Oregon Voters Approve Landowner Compensation
Passed by the voters last November, Oregon’s new Measure 37 stipulates that property owners who see the value of their land decline as the result of land use regulations should receive compensation equal to the fair market value of the loss.
If the local government fails to provide compensation, the new law allows the owner to receive a waiver from the land use regulation and pursue the uses that were permitted at the time the property was acquired.
Since the ballot proposition was passed, approximately 800 claims seeking compensation or a waiver from a land use regulation have been filed with state and local governments.
In a state that has relied on downzoning, urban growth boundaries and other restrictions to limit development of open space and farms, the measure is expected to precipitate many claims from rural property owners who have seen government regulations undermine the value of their land.
Property owners who take advantage of the law are more likely to receive waivers than actual compensation from Oregon’s financially strapped localities.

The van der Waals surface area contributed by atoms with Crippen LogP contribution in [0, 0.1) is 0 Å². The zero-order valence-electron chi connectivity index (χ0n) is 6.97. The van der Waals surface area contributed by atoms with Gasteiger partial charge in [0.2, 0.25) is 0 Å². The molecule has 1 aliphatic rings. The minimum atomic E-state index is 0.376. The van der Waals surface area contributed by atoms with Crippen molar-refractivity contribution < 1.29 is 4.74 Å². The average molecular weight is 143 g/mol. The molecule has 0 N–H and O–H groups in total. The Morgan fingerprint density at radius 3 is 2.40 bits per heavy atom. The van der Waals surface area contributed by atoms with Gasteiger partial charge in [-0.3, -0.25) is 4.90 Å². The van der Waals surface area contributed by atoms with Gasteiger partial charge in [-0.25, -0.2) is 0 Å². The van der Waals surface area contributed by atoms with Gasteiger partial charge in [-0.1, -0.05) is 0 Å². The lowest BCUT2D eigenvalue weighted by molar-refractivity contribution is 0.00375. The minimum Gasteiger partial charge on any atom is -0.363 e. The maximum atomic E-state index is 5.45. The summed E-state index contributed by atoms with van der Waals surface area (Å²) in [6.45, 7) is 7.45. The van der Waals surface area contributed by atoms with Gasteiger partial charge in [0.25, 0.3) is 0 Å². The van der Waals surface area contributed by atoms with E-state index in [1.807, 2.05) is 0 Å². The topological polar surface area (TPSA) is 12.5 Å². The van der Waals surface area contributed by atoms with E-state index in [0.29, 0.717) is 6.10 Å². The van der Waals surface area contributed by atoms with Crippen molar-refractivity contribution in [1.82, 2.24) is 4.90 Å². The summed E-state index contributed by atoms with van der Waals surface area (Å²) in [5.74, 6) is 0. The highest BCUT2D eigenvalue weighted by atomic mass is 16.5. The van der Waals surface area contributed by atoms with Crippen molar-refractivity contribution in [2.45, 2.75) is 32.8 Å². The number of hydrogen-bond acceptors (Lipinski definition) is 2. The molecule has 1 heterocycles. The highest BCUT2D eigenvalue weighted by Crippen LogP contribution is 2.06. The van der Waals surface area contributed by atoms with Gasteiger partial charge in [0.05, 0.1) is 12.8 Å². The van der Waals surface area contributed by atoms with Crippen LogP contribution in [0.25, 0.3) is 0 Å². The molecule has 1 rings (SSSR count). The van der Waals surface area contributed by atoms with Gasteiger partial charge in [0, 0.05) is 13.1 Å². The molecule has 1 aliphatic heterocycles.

There are also complexities in the new law that have not been fully tested. “It’s unclear whether any uses allowed by waiver of regulations are transferable, because the measure refers to the owner of a property in the present tense,” said Jon Chandler, executive officer of the Oregon Home Builders Association.
Also, under Oregon law, the term “use,” as in “use” of property, may not include the right to subdivide or partition — but simply to build.
The measure also fails to establish a process for making claims, allowing local governments to develop their own. “Some counties, who weren’t all that fond of the land use system to begin with, have adopted ‘come-on-down’ procedures and have been waiving everything they can get their hands on,” said Chandler. “Other cities and counties have required claimants to do backflips and eat a bug before their claim will be processed.”
A new bill, which attempts to revise Measure 37 and make it more workable, has been introduced in the Oregon Legislature.
Among other things, Senate Bill 1037 would create a standardized process for claims at both the state and local levels. The bill would create special rules for land within, and immediately adjacent to, urban growth boundaries and it would create a compensation fund to handle those claims where the state or local government doesn’t want to allow a waiver. “This is a bit tricky, because it will likely require a new tax of some flavor and that’s not going to be fun at all,” said Chandler.
Chandler said that he is “guardedly optimistic” about the fate of Measure 37. And if in the end it doesn’t look exactly like what was approved at the ballot box, it will come close to providing what voters said they wanted — a system that’s more equitable in how it balances property rights with the need for long-range planning.
For more information, contact the Oregon Home Builders Association at 503-378-9066; or e-mail Sam Leyvas at NAHB, or call him at 800-368-5242 x8584.